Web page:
Re: Future Game Boy
Fri, 10 Sep 1999 10:38:09 -0400

> From: (Damian Morton)

> Yup. Maybe we will be seeing a game-company led burst of development in =
> the computer industry. Gameboys that talk to each other. Hmmm, Are these =
> things more powerfull than a Palm Pilot. Theres a GameBoy emulator for =
> Palm Pilot, will we see a Palm Pilot emulator for GameBoy 2?? Will =
> Nintendo end up competeing with Nokia???

Maybe we can just get a gameboy plugin for the Handspring (see
attached) line of handhelds. I saw a kid at lunch yesterday with one
of the new GameBoys and was instantly jealous. It's the size of my
palm pilot (half the size of my old gameboy) and does color, and makes
pretty sounds. I realized where my fascination with handheld devices
started. ;)

> Now Sony, Nintendo, etc. etc. arent really open companies. Hell, if you =
> want to try your hand at developing a playstation game, you need to show =
> several million dollars in your wallet before they'll even talk to you. =

... and Palm requires nothing but a box with gcc (essentially free), or a
couple hundred ducats for Codewarrior. whee. Can't wait for a GameBoy
plugin to next-generation handhelds. Or whatever other good convergence
will come out of all of this in the next few months / 10 years.


From: evan.cordes@UMICH.EDU
Subject: Handspring releases some details
Date: Thu, 09 Sep 1999 09:54:08 -0400
Sender: epcordes

the following from:,4586,2330104,00.html

Palm creators prep faster, cheaper Visor

Handspring set to launch new, expandable handheld that outperforms and
undercuts the Palm -- and uses its OS.

By John G. Spooner , ZDNN
September 8, 1999 4:39 AM PT

Handspring Inc. will turn the Palm world on its ear next Tuesday when
it releases Visor -- a cheaper, faster and more expandable Palm
operating system-based handheld device.

The San Mateo, Calif., company -- founded by the ex-Palm Computing duo
Donna Dubinsky and Jeff Hawkins -- has developed the device based
around the Palm OS, version 3.1.

According to sources, there will be three Visor models:

The Visor Solo for $149.

The Visor for $179.

And the Visor Deluxe for $249.

By way of comparison, 3Com's lowest-price Palm, the IIIe, is priced at

The Visor handhelds will utilize the processor, lithium-ion battery and
improved LCD screen from 3Com Corp. (Nasdaq:COMS) subsidiary's Palm V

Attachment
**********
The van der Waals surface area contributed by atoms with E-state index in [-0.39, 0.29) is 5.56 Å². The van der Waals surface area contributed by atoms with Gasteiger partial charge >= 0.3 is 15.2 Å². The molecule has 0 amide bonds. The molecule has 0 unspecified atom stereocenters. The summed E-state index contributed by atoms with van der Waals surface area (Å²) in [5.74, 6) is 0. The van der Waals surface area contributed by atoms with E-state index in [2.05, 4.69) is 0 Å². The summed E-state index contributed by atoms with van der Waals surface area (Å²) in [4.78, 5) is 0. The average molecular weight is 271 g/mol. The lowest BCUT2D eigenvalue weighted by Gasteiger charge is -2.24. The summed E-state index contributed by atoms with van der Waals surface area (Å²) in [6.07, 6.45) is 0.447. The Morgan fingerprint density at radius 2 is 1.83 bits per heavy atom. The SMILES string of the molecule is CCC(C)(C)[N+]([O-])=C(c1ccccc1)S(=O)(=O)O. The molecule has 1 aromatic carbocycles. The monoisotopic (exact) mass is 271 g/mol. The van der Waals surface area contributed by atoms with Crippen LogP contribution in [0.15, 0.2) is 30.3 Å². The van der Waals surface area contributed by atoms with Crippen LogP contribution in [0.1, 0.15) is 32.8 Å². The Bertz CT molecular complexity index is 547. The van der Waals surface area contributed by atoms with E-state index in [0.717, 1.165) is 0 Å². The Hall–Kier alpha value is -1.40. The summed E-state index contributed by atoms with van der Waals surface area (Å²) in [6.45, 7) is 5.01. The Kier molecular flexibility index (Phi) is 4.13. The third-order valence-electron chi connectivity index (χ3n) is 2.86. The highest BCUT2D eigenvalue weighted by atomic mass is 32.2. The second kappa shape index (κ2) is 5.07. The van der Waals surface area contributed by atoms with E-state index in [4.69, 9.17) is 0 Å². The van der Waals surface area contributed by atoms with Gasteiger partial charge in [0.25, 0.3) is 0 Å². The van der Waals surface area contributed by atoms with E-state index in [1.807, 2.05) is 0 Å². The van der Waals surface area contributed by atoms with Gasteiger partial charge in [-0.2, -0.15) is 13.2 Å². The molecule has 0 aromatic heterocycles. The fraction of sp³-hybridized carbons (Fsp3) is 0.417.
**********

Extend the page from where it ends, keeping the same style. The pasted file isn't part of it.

handheld, sources said.

But, that's where Visor will depart from the Palms that have come
before it.

Handspring has developed a number of new touches, such as a new
Palm-III like form factor that includes a built in microphone and a
slot that can accommodate a range of peripherals, called Springboard
modules. The peripherals or modules will include a number of devices,
ranging from pagers to MP3 players to voice recorders. Cellular phone
modules are also expected, sources said.

The Springboard modules will offer plug-and-play, sources said --
meaning that a user can slide a peripheral into the Visor and have it
up and running quickly, without installing software on the device. The
modules, for the most part, will carry their own power supplies, so
that they will not wear down the batteries of the device itself. Many
of the modules will be developed by third parties, sources said.

Optimized hardware design An optimized hardware design will make the
Visor faster than the current line of Palm handhelds.

At the same time, Handspring did some work to optimize the datebook and
calendar applications, sources said.

Sources said the Visor Solo will offer 2MB of memory, but will not come
with a cradle.

The Visor, also with 2MB of memory, will offer a universal serial bus
(USB) cradle. A serial port cradle is also an option, sources said.

A Visor Deluxe model will offer 8MB of RAM and include the cradle and a
leather case, sources said.

Good news for Macintosh users, the Visor will ship with a CD-ROM that
offers support for both Windows and the Macintosh operating systems,
sources said. Palm users with Macs now have to purchase a $14.95 Palm

Handspring executives declined comment.